Stat of the Week
Javier Castellano is easily the dominant turf rider at the NYRA tracks this year, and this is holding true at the current Saratoga meeting, where he has eight winners over the two grass courses, versus five on the main track. At the NYRA tracks in 2013, Castellano easily boasts the most turf wins of any rider (42), and the highest win percentage (22%, 42-for-191). This is the type of stat that is made more useful by the fact that it won’t show up in most past performances. When Castellano rides in three turf races at Saratoga on Wednesday and three on Thursday, most players will only be looking at his stats for the meet and calendar year, which are very good, but do not reveal his propensity for turf racing. Be sure to give Castellano extra consideration on the grass and always keep an eye out for specific situations where certain trainers and jockeys excel.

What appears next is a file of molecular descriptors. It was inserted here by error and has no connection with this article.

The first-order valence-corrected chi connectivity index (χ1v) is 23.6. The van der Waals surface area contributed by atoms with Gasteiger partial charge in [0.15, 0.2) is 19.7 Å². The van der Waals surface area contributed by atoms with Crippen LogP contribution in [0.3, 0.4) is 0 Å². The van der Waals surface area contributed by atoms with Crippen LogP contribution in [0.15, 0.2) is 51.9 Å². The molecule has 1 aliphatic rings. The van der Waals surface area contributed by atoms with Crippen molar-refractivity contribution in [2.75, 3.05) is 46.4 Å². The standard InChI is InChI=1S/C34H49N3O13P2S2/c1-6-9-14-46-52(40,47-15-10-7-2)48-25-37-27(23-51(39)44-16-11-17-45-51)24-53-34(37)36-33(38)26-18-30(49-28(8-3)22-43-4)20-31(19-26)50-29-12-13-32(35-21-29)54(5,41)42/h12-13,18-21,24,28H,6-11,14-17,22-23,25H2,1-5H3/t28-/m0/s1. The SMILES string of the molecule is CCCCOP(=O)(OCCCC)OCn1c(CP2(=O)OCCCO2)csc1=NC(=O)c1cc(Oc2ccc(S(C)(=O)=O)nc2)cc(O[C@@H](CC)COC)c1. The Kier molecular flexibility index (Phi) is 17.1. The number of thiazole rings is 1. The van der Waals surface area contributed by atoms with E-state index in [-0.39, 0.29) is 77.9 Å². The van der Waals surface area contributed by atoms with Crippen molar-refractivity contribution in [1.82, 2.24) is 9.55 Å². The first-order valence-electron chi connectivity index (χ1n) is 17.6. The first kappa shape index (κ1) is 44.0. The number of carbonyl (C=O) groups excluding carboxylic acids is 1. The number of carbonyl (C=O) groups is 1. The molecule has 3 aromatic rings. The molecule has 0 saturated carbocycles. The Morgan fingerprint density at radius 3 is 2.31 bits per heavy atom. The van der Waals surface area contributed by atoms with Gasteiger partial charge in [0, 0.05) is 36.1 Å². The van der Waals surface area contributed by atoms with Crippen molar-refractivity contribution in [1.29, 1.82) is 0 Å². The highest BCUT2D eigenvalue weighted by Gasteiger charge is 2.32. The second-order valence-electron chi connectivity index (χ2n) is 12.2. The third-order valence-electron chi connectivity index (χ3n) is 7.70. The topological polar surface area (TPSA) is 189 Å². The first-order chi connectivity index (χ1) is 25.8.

Photo courtesy of Eclipse Sportswire
Lingering thoughts from opening weekend at Saratoga…
Get your eat on
Saratoga gets it, but why hasn’t every racetrack figured out that nobody wants regular old concession-stand grub anymore? Ballparks know it, arenas and stadiums have caught up, the best casinos have always understood it, and yet there are still tracks and OTBs that only want to offer you burgers and dogs (and not even quality ones). In addition to the Saratoga standbys like Shake Shack and Carolina Barbecue, you can now get a lobster roll (or a grilled cheese with lobster) or Hattie’s Famous Chicken or gourmet mac and cheese from a food truck, not to mention locally produced craft beers. We’ve been in the midst of a food revolution in this country for several years now and standards have changed. Shame on any sports or entertainment venue that thinks it’s OK to just sell mediocre food and domestic beer. Please, please, try a little harder.